One of the most brutal and most shocking features of Syria’s civil war is the way doctors and health centres have been targeted.
Throughout the war, the regime of Bashar al-Assad and its allies have attacked hospitals in rebel areas as part of a strategy to destroy popular resistance by rendering civilian life impossible.
The regime did this with siege tactics that used starvation as a weapon of war; with the widespread use of chemical weapons and the fear they spurred; and with a prison system filled with people collected through arbitrary arrest, and punctuated by deprivation, torture and mass execution.
Hospitals and clinics have been bombed so regularly that they now operate underground and in secret. Over the nearly ten years of fighting, a precarious pattern has developed: all the hospitals in areas under attack are destroyed, only for new clinics to be opened.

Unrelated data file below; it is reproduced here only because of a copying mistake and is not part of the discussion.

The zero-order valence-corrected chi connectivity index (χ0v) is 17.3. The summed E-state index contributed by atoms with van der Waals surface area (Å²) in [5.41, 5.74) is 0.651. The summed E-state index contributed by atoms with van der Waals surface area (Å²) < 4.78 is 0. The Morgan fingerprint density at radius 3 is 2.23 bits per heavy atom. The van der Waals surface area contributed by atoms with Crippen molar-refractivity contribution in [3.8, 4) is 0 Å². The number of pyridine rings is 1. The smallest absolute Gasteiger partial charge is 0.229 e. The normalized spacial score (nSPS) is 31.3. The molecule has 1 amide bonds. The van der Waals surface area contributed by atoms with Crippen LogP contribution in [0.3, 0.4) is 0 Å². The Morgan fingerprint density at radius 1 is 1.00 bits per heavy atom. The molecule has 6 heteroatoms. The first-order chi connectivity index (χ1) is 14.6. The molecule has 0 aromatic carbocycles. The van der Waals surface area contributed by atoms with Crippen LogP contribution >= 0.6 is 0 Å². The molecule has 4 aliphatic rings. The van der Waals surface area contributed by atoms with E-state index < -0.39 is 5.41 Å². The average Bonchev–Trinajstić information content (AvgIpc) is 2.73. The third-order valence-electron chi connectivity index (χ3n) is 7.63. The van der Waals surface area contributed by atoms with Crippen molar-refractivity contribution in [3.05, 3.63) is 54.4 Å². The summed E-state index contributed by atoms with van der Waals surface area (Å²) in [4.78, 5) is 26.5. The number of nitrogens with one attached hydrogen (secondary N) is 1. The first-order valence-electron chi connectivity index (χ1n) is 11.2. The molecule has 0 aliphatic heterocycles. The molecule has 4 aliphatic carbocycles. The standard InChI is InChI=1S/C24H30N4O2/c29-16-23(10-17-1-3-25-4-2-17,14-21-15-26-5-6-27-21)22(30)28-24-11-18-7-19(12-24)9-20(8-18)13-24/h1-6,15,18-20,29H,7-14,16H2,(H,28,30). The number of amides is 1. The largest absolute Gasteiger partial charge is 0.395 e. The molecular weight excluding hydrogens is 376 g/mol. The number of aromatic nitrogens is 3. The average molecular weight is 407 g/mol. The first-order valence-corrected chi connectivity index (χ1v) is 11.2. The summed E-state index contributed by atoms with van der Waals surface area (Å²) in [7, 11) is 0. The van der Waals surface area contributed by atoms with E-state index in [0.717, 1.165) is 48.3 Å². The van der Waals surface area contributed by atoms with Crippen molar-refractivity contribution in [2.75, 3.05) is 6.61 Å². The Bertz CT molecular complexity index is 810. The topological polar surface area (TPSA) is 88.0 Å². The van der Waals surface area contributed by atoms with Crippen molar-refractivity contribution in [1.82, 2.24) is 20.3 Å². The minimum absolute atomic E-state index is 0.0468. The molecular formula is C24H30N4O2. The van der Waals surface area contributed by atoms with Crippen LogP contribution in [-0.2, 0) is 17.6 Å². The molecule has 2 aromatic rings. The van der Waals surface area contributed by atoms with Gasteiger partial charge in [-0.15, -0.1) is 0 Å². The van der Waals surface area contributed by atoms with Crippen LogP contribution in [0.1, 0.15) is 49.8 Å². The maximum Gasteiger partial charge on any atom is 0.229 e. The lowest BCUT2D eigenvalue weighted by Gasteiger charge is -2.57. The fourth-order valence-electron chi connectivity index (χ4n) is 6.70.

This happened so frequently in Aleppo province during the regime’s successful campaign, ending in 2016, to capture the area that the phrase ‘last hospital in Aleppo’ attracted its own unwelcome international comment and cache.
More recently, extensive investigative reporting has demonstrated the Russian air force’s campaign against hospitals in insurgent-held Idlib province and the surrounding areas. This investigation documented four attacks on different hospitals in the course of 12 hours, using evidence from eyewitness testimony, flight logs, and voice recordings from pilots.
Even during – and since – the investigation, Russian planes attacked more medical buildings in plain sight.
But as pervasive as this aerial campaign against medical facilities, the evidence of a new report suggests, is the Syrian regime’s grinding crackdown on doctors and other health workers, including arbitrary arrest, torture, and murder.
In Syria’s war, all concept of medical neutrality has been eagerly thrown aside.
‘My Only Crime Was That I Was a Doctor’, a report issued by the NGO Physicians for Human Rights, tabulates a war in which attacks on medical facilities and medical workers are commonplace.
It documents ‘583 attacks on health facilities’, noting ‘the Syrian government and its allies have been responsible for carrying out more than 90 percent of these attacks’.